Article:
Reposting of my comment on a friend’s blog:
I think my main problem with this, and I admit it’s halfway to being nitpicking, is that the term “Religion” is used as though the millions-or-tens-of-millions of religious doctrines and beliefs were all the same. Absolutely wrong — the only thing which they have in common is that, as far as I know, none of them can prove the existence of their god(s)/spirits/what-have-you. The behaviors (and?) morality which individual religions prescribe vary almost as greatly as the number of villages and neighborhoods in the world.
I think it’s possible to evaluate small-body religions on the behaviors which their practitioners exhibit. Do they treat their neighbors well? Strangers? The poor, the sick, the young, the old? Do they encourage their believers to engage with the world, to learn, to think clearly? What do they consider to be sinful/destructive/unacceptable/wrong behavior and what consequences do they prescribe for religious misbehavior? Civil/secular misbehavior? Do they believe in conversion by the sword, by the word, by good example, not at all (e.g. Shaking Quakers aka “Shakers”)?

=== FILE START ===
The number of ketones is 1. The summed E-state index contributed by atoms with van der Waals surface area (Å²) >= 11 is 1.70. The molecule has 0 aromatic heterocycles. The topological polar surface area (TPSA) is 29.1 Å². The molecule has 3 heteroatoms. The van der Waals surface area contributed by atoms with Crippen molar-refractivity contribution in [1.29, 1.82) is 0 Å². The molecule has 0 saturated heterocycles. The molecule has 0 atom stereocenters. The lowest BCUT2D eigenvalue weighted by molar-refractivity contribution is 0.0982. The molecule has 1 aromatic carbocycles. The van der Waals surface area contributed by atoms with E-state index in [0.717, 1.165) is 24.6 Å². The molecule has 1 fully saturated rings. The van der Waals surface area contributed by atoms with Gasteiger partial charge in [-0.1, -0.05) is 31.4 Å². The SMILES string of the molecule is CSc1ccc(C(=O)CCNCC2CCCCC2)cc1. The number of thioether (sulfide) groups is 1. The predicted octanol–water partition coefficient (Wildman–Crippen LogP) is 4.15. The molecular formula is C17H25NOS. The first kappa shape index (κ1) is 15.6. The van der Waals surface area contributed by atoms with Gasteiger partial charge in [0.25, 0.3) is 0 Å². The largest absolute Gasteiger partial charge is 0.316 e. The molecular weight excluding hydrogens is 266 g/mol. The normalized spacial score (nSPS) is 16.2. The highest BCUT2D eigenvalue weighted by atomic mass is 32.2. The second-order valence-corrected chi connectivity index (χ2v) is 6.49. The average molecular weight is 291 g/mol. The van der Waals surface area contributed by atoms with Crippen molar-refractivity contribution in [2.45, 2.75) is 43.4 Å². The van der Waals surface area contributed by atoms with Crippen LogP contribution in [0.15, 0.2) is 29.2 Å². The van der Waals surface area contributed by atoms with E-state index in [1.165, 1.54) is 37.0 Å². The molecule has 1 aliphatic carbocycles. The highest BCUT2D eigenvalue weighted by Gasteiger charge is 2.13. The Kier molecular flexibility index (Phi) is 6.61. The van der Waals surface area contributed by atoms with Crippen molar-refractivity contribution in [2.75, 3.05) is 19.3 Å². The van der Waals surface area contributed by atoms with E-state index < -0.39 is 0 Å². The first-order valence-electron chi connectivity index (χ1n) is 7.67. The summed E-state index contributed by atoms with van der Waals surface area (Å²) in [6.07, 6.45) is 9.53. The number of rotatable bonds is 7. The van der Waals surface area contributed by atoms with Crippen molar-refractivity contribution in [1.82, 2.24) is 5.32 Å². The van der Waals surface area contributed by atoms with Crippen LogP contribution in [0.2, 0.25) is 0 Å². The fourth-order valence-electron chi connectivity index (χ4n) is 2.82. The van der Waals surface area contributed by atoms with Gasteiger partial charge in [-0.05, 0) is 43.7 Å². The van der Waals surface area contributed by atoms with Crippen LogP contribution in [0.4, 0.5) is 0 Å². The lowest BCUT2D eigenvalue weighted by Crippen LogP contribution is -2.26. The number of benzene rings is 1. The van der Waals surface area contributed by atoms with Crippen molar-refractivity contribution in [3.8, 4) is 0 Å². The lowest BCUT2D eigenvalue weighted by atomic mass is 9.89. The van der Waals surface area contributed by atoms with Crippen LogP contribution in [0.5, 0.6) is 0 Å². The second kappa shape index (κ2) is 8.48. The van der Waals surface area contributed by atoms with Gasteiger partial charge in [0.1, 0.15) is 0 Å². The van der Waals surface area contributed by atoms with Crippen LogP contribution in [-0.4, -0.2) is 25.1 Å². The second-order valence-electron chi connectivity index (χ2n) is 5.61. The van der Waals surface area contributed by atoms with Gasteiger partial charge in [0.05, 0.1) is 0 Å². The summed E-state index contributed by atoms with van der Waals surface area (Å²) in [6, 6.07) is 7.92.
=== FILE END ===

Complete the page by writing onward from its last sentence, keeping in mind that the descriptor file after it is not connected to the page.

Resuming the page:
However, when you’re trying to evaluate larger groups in terms of their religious practice, it gets a lot harder — for one thing, you automatically fold a lot more diversity into a single group, sometimes including intolerant and/or murderous extremists who claim that religion justifies their will to murder/harm/dominate others.
The whole issue of diverse groups (e.g. Sunni, Shia, Sufi, Druze, and whatever groups Indonesia has, and call them all “Muslim”) becomes whether there is, in fact, a single normative behavior set, or whether it’s all multi-modal and controlled by factors other than whatever the common written doctrine is (assuming there is one).